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Photo by Jason Andrew of The New York Times / Members of a mob climb the walls of the Capitol in Washington on Jan. 6, 2021.

SACRAMENTO, Calif. — Guns, violence and political extremism are on the rise. And America risks disaster — sooner than later.

That's the view of a longtime University of California firearms researcher whose hard-hitting report was published last week in the journal Injury Epidemiology.

"Upward trends in firearm purchasing, violence and political extremism are converging to put the USA at risk for disaster in the months ahead," Garen Wintemute warned in introducing the report.

Those are strong and alarming words, particularly from an academic researcher.

Wintemute, 69, is director of the California Firearms Violence Research Center at UC Davis. He has been studying gun violence for nearly 40 years.

He's also an emergency room physician whose obsession with firearms violence grew from his constant treatment of gunshot wounds.

But does that also make him a sociologist?

"My whole career, I've been interested in the chain of events that culminates in someone coming through the door of an emergency room," he said. "How could we have prevented this from happening."

I called some veteran political operatives and asked what they thought.

"The risk of major political violence is higher now than at any other time in my lifetime," said Bob Shrum, a former Democratic consultant who is director of the Center for the Political Future at USC.

Dan Schnur, a onetime Republican strategist who is a political science professor at USC and UC Berkeley, said: "As long as we convince each other that people who disagree with us are evil, the likelihood for violence will keep growing. The answer isn't more gun control or more gun ownership. ... The core issue is tolerance."

Wintemute told me that political polarization, "to be honest, is the thing that concerns me the most."

"Part of our new normal is demonization of the other side. If we continue so divided like this, we won't be able to move ahead as a nation. We certainly won't succeed as a democracy. Democracy depends on trust. And we have very little of that now," Wintemute said. "We've seen attempts to create a new type of politics in which the threat of violent force drives political action, and that's something we've not seen in the country for a very long time,"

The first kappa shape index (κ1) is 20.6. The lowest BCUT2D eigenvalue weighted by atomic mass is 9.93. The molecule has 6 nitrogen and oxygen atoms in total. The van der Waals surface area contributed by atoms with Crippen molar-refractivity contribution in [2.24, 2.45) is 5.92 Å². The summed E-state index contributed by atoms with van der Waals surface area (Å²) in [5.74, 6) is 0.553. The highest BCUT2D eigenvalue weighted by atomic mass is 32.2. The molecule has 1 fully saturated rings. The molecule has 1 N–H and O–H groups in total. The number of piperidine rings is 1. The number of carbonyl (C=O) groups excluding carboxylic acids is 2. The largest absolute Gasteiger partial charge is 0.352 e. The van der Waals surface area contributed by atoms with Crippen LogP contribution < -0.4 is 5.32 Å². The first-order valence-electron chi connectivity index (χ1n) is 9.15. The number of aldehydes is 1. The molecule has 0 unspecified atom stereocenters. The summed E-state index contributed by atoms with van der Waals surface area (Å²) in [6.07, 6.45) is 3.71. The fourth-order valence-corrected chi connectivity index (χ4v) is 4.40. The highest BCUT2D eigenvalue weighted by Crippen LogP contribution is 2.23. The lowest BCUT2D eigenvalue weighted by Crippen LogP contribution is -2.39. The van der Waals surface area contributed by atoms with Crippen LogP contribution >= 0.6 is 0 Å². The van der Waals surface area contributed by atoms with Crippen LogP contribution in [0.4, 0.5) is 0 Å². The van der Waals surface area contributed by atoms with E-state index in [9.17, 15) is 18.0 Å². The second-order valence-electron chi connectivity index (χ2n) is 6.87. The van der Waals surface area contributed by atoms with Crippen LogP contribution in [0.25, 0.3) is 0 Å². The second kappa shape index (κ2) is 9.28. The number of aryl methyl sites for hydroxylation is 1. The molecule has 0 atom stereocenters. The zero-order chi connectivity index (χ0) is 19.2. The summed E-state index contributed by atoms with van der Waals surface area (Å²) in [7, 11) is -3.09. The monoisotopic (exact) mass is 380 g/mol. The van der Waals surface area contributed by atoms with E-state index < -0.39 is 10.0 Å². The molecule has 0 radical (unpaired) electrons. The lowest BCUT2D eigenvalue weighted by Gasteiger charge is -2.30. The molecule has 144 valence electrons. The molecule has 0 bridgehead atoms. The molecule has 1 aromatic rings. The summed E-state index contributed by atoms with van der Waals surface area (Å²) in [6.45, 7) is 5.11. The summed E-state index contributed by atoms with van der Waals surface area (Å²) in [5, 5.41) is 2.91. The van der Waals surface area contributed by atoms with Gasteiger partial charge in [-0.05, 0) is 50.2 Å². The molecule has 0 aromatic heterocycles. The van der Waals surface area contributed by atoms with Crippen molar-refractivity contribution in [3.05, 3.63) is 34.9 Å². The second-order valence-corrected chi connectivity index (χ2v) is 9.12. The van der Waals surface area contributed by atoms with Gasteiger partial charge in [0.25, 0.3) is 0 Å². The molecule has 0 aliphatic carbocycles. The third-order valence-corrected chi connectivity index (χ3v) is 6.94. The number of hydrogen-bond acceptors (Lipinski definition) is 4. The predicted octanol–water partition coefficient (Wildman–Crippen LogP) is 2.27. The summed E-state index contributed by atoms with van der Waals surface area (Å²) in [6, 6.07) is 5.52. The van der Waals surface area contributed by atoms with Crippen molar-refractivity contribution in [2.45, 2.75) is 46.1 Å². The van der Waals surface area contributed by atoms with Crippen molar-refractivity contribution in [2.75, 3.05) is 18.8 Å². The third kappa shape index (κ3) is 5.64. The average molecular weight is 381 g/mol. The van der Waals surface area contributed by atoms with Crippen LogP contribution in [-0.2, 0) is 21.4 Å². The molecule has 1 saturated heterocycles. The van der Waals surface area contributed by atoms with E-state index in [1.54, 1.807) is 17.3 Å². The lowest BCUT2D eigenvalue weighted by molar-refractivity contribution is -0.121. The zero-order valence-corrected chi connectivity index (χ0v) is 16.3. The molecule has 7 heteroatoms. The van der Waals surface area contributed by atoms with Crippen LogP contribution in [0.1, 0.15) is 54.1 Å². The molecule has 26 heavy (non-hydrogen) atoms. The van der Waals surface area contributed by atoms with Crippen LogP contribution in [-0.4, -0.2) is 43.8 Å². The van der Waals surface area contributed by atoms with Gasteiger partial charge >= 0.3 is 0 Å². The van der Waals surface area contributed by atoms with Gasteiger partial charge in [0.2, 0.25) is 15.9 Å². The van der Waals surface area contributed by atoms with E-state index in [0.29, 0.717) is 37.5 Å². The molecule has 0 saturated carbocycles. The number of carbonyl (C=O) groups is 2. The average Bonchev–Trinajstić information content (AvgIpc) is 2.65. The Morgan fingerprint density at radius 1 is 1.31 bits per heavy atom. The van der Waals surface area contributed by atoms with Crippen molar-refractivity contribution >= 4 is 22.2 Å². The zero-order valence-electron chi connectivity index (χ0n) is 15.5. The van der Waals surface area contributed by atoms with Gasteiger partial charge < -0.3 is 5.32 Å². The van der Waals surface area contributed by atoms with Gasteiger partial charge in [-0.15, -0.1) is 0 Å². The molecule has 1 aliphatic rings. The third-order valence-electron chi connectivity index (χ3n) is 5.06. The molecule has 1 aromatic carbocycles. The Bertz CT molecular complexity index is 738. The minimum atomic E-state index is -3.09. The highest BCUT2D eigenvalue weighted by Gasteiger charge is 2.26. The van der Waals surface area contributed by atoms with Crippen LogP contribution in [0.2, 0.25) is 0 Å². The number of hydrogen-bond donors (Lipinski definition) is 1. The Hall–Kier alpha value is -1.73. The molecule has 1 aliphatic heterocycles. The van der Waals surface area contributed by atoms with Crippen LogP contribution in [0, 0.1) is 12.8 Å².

In his report, Wintemute wove together a long string of sobering analyses, facts and statistics.

He recalled the volatile events of 2020: the pandemic, George Floyd's murder and the presidential election.

"People purchase firearms more for protection than for all other reasons combined," he wrote. "Firearms purchases increased early in the year to well beyond expected levels [and] continued through the summer."

Gun sales always rise during a presidential election because of fears that a new president will make it harder to buy a firearm, Wintemute noted.

"Through the first nine months of 2021 ... the COVID-19 pandemic and political and social instability remained dominant features of the American landscape ... The unprecedented surge in firearms purchasing ... shows no sign of abating and risks becoming part of a new normal for the USA ..."

Meanwhile, "by spring, 2020, violence was also increasing beyond expected levels," he continued. "Homicide rose by 27.5% in 2020 ... far greater than anything seen in the past 100 years. In the first half of 2021, homicide rates in major cities increased another 16%."

Wintemute concludes the report by pleading for citizens to heal the country.

"We all come equipped with tools for the job," he wrote. "Each of us can publicly reject violence and say something if we see something . Work to reduce disparity, increase opportunity and build inclusive communities."

We could also beef up law enforcement to counter violent idiots. And lock up lawbreakers to punish them and deter their pals.

Wintemute is boldly saying stuff that most people don't like to contemplate because it's so ugly and depressing. But we should listen up and open our eyes to what's happening to America.

The Los Angeles Times

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